The Democratic Republic of the Congo recently began making education a greater national priority. Due to internal tumults and conflicts which ensued since the nation achieved independence in 1960, the financial burden of education in the Congo has largely fallen on families, despite the fact that more than 70 percent of the Congolese population live in poverty.
About 95 percent of school fees, which fund everything from classroom materials to maintaining school infrastructures to teacher salaries, are paid for by families. Therefore, children from poor families are far less likely to attend school than their wealthier counterparts. In fact, about 1.2 million children who are not enrolled in school would be able to attend if these fees were abolished.
Fortunately, in recent years, universal education in the Congo has become a national priority. The DRC joined the Global Partnership for Education in 2012 and has since received two substantial grants to overhaul the Congolese education system.
The first grant of $100 million from 2013-2016 significantly improved national primary school enrollment, restored more than 700 classrooms, distributed 20 million textbooks and teacher guides, trained more than 11,000 teachers, as well as constructed latrines and water points throughout the Kasai and Equator provinces.
There is still much to be done. The next grant of the same amount will be implemented from 2016-2020.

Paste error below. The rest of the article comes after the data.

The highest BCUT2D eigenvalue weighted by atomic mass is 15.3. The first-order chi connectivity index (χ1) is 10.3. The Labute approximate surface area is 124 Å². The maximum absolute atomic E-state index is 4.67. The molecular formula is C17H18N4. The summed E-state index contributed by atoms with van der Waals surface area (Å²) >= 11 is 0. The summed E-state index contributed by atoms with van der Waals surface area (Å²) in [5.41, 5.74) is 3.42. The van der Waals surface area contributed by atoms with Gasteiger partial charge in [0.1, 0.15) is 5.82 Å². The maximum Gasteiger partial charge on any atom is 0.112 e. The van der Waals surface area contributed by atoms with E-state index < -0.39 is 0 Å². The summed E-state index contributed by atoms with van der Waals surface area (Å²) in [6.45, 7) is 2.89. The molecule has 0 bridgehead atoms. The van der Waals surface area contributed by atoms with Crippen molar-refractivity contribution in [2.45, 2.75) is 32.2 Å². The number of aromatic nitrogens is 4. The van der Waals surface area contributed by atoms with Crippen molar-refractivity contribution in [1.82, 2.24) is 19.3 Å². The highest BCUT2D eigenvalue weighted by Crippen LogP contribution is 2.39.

Making education free and universal for Congolese children is fundamental to the DRC’s plan for poverty reduction and economic promotion. However, it is not only accessibility that needs to be improved. Overall educational quality is severely wanting.
Sixty-eight percent of Congolese children in third and fourth years of primary school cannot read, and less than half of fifth-year students exhibit the most rudimentary understanding of French. Likewise, less than 60 percent of fifth-year students are able to meet mathematics requirements.
Now that education in the Congo is a more deliberate national priority, both quality and accessibility of schooling can be better addressed. With the renewed grant from the Global Partnership for Education, the DRC continues to improve supplies to schools and quality teacher training.
Better materials and lower student-teacher-ratios will enhance the likelihood of student successes, and in the long run, reduce national poverty and enhance economic competence in the Congo.
– Robin Lee